- to feel or show great happiness
In less than two months time we will be celebrating our sixth wedding anniversary. I cannot believe how fast the time has flown since we were standing side by side for the first time as Mr & Mrs!
Choosing wedding venues is a big decision and notoriously difficult. It was no different for us. We’d been thinking registry office, largely for pragmatic reasons. Neither of us fancied a religious ceremony, and the astronomical costs of big country house weddings was freaking us out a little. Does exultant happiness on your big day really have to come with an exorbitant cost? Surely not.
Although not the prettiest registry office, we thought the one in Lichfield looked promising and it was handily located for our family and friends spread about different parts of Warwickshire and Staffordshire. And then, on a recce trip, we came across this place, totally by chance as we parked up the car. Erasmus Darwin House. A Grade 1 listed building, museum and affordable wedding venue all in one. We were sold. What a genuine feeling of exultation!
It was a joy to be back in Lichfield for a day this summer. We met up with family, had lunch in a little cafe, took our little girl to the park and to feed the ducks, wandered round the cathedral. We didn’t make it into Erasmus Darwin House. There wasn’t the time, and it felt more important to do fun things with family than spend the afternoon reminiscing. Although stumbling across this memorial to the man himself, tucked away in the shadows of the cathedral, was a lovely bonus.
Besides, we already felt quite familiar with Erasmus Darwin. When you choose to marry in a museum and former private home you can’t help but have your curiosity piqued about the inhabitants. Especially when the subject is as interesting as this man, his life and works! His writing can be a bit heavy going at times, but what an absolutely incredible mind he must have had.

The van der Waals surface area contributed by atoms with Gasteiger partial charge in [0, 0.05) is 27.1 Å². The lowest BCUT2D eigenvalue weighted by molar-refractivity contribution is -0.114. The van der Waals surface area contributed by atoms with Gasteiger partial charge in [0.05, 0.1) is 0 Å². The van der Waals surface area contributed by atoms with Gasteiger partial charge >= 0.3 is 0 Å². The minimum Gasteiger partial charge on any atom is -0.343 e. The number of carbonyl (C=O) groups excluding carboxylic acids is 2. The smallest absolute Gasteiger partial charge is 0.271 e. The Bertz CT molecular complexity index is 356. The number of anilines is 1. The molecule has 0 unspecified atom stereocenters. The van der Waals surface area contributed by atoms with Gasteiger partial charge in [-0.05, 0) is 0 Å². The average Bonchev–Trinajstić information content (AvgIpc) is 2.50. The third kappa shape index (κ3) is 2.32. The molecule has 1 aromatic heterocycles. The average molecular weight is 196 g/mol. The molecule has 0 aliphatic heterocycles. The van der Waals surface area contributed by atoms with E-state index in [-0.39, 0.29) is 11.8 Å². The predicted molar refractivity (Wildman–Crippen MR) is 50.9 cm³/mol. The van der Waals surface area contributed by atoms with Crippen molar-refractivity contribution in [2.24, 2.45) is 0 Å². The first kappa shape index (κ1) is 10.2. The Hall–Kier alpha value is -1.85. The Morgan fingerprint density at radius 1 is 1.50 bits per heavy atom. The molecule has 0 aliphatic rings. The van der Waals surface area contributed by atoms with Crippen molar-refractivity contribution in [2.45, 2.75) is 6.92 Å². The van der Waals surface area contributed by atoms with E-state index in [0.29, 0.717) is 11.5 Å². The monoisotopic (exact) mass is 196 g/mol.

The generally lesser known relative of Charles, his famous grandson, Erasmus Darwin was an exceptional intellectual and scientist. He was a real 18th Century man of many impressive and diverse talents: physician, physiologist, philosopher, poet and philanthropist. Quite the collection of labels!
But he was a very humble, self-effacing man too. He declined the highly prestigious invitation, by King George III, to be Royal Physician. And despite being a prolific and ingenious mechanical inventor, he never patented any of his creations, fearing that this might adversely affect his reputation as a physician. Instead he encouraged friends to improve the designs and patent them for themselves. Some might argue that he was right to be cautious – a few of the inventions were pretty outlandish!
Despite his humility, he was undoubtedly one of the key thinkers actively involved in the English Age of Enlightenment, and many of his ideas were way beyond his time. His scientific work, Zoonomia, is a clear precursor to his grandson Charles Darwin’s thinking and the modern theory of evolution. And his poetry (below) hints at elements of the Big Bang and Big Crunch theories, not otherwise recorded until the 19th and 20th Centuries.
So this week’s Word for Wednesday comes from Erasmus Darwin’s own poetry. As his former home provided such a unique and beautiful setting for our own exultant happiness on our wedding day it seems a fitting choice and tribute:
Roll on, ye Stars! exult in youthful prime,
Mark with bright curves the printless steps of Time;
Near and more near your beamy cars approach,
And lessening orbs on lessening orbs encroach; —
Flowers of the sky! ye too to age must yield,
Frail as your silken sisters of the field!
Star after star from Heaven’s high arch shall rush,
Suns sink on suns, and systems systems crush,
Headlong, extinct, to one dark center fall,
And Death and Night and Chaos mingle all!
— Till o’er the wreck, emerging from the storm,
Immortal Nature lifts her changeful form,
Mounts from her funeral pyre on wings of flame,
And soars and shines, another and the same.
(The Botanic Garden, A Poem in Two Parts: Part 1, The Economy of Vegetation, 1791, Erasmus Darwin)